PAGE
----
Twelfth Judicial Circuit Creates Problem-Solving Court Division

The Twelfth Judicial Circuit is a leader in the state in providing “therapeutic justice,” creating and implementing problem-solving courts that use multidisciplinary teams and case management to address the root causes of people becoming involved in the criminal justice system: diseases of addiction, mental illness, and co-occurring disorders.

Judges and court leaders have witnessed reduced numbers of re-offenses and increased confidence and satisfaction with the court process in programs that combine treatment and rehabilitation with judicial supervision and accountability.

The pandemic caused us to look at the way the court provides services to citizens, including the way we provide services to our problem-solving court clients.

Currently in our circuit, senior judges or judges assigned to other full-time divisions staff the problem-solving courts.

We discovered we needed to create uniform procedures and oversight between all the problem-solving courts as they relate to criminal matters. We also discovered we needed to maintain open communication with partner agencies and community leaders to help our problem-solving court clients achieve maximum success.

Based on those needs, we are making changes that will improve the processes and treatment programs for the clients in our problem-solving courts.

Therefore, Chief Judge Kimberly C. Bonner has entered Administrative Order 2020-19.3 that will merge all treatment/specialty courts into one new super division that we are calling the Problem-Solving Court and Criminal Administrative Division “P,” effective January 4, 2021. The Problem-Solving Court Division judge will be dedicated full-time to the administration of problem-solving courts in the circuit as well as the felony divisions within the circuit.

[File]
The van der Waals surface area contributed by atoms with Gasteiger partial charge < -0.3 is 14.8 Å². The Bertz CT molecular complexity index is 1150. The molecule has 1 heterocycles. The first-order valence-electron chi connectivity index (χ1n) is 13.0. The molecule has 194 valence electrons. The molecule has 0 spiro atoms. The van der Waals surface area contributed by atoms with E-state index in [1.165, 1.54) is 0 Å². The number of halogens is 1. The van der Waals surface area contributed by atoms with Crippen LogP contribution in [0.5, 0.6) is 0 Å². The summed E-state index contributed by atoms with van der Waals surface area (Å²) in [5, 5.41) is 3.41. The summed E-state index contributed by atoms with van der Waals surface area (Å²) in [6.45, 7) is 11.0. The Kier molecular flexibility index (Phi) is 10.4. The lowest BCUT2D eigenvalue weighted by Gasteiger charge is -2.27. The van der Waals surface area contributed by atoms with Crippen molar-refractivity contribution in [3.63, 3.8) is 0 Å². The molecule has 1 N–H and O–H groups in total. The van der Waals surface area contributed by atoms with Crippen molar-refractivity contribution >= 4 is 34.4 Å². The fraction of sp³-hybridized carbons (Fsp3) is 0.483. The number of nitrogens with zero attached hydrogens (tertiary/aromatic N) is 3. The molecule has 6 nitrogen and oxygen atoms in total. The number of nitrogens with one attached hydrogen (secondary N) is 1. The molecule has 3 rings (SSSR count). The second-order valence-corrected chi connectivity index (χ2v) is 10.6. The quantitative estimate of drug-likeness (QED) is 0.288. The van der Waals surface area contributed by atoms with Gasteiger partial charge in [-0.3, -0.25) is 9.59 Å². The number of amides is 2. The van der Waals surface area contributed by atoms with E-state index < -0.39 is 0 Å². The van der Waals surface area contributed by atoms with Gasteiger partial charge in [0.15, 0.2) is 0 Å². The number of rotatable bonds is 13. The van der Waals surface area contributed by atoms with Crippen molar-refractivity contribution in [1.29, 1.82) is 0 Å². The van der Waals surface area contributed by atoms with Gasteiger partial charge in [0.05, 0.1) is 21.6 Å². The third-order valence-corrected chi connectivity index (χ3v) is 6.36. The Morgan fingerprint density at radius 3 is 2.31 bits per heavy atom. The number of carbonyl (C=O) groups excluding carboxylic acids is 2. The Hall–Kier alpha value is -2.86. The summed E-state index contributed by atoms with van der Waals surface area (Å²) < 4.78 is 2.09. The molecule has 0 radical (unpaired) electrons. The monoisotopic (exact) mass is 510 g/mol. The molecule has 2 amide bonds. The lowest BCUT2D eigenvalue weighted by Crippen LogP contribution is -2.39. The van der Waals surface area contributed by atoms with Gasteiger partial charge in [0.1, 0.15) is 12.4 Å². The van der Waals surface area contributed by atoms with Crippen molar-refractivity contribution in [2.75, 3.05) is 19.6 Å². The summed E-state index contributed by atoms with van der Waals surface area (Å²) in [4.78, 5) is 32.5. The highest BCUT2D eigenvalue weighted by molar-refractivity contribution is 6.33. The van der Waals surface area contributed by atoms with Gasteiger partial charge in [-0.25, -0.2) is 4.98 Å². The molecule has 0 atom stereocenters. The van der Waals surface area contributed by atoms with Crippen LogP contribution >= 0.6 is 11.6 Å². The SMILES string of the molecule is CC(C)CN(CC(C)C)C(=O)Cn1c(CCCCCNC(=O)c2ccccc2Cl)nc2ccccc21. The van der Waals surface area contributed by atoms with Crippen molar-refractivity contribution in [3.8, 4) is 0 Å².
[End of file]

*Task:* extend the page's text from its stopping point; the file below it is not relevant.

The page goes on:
Securing ongoing funding for problem-solving courts is a time-consuming task due to the lack of monies for treatment/rehabilitation; the process to maintain current funding is complex. Having one judge dedicated to the administration of all the problem-solving court programs will allow for improved community outreach/education, and allow the division judge to work more closely with Court Administration to monitor existing funding or seek additional funding sources as needed.

In addition, the Division P judge will meet regularly with the State Attorney, the Public Defender, the Office of Regional Counsel, the private criminal defense bar, and other justice stakeholders in all three counties to implement circuit-wide procedures to improve the management and efficiency of each problem-solving court and felony court.

Our problem-solving courts have proven effective in rehabilitating their participants and have many other positive outcomes not only for the clients, but for the communities we serve. These changes are necessary to promote consistency, efficiency and oversight of all our problem-solving courts.

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